Elsewhere, Alan gave Sarah a run for the worst storyline of "Single Strand," but since Alan's portion was just boring and he didn't do anything as stupid as Sarah did, he's off the hook. Alan had Peter injected with the anti-viral serum, and we waited and waited and waited for it to take effect. It finally did, and Peter experienced a few hallucinations that flashed back to a time that Alan had conveniently mentioned earlier in the episode. How fortunate! What are the odds!? Then they tripped over some of that love triangle baloney that Helix wants us to be invested in but I refuse to care about. It turns out Peter and Julia had been boinking well before Alan caught them. Sorry, Peter. Soon after breaking his bro's heart, Peter went into a vegetative state, leaving us all to wonder what else we could have been doing while this snoozy story unfolded.
At least things were much more interesting down below, as Dr. Julia got kicked out of the quarantine "safe" zone. This was the straight-up-horror part of "Single Strand." Very The Last of Us. One mean vector chased Julia around (why did Julia leave the safety of her hiding place?) until Julia was saved by Jay, some random gas-mask-wearing woman who we know nothing about because Julia didn't bother to ask her a few incredibly basic and entirely obvious questions. They rummaged for food together and did cheese-can whippets (well, that's what I would have done). Later, Julia would find her initials on the wall, scrawled in her own young-self handwriting. She'd been at the facility before! Dun-dun! Now Hatake's obsession with her becomes more clear. There's some chatter about Julia being Hatake's daughter, but I don't buy it. Please don't be Hatake's daughter, Julia. Please. Julia has to be a key to this virus thing somehow, because even though she's infected, she isn't showing the same signs as others. Patient Zero perhaps? Innate immunity? Is Julia the perfect carrier for this virus that Hatake is looking for? Is Hatake actually a robot?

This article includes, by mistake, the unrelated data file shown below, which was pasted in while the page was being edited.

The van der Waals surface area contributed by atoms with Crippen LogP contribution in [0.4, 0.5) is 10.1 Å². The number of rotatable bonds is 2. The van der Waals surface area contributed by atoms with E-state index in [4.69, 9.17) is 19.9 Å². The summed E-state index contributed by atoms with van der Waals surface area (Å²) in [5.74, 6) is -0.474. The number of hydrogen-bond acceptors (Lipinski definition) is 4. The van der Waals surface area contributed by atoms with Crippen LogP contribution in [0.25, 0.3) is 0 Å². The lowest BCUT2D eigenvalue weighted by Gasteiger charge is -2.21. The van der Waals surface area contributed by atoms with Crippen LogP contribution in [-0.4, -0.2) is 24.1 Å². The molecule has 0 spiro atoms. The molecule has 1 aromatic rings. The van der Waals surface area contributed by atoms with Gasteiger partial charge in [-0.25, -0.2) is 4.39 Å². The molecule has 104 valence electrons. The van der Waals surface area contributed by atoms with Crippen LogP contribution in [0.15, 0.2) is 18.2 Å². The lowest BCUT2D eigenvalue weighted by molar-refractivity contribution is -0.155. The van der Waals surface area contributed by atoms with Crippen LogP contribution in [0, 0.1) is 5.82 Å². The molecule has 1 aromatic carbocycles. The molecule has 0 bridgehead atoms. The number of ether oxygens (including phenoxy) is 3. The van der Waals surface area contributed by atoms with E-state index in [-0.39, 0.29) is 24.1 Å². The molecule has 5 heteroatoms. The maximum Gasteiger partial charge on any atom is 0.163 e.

Finally there's Doreen. Another bad scientist decision: She still kept all the details she knew about the virus between her and Balleseros. Did all of these scientists graduate from Selfish Scientist University? I mean, that's beyond dumb. If this virus gets out, it's all on Doreen and Sarah, because they refuse to share findings with the supposedly brilliant Alan. Anyway, Balleseros continued to puppet-master Doreen into doing things for him, this time DNA-sequencing the virus. She discovered that the virus was man made, and that it was delivering a strand of unidentifiable DNA. Basically, stuff we already knew, right? And with her usefulness to Balleseros finished, old Ballsy injected her with some death juice and then knocked over a bunch of rat cages her to stage an accident. And *crosses fingers* I think the rats started eating her Kenny-style! What a waste of a character. Doreen was there just to accidentally help Balleseros, I guess. But at least her death launched the best part of "Single Strand."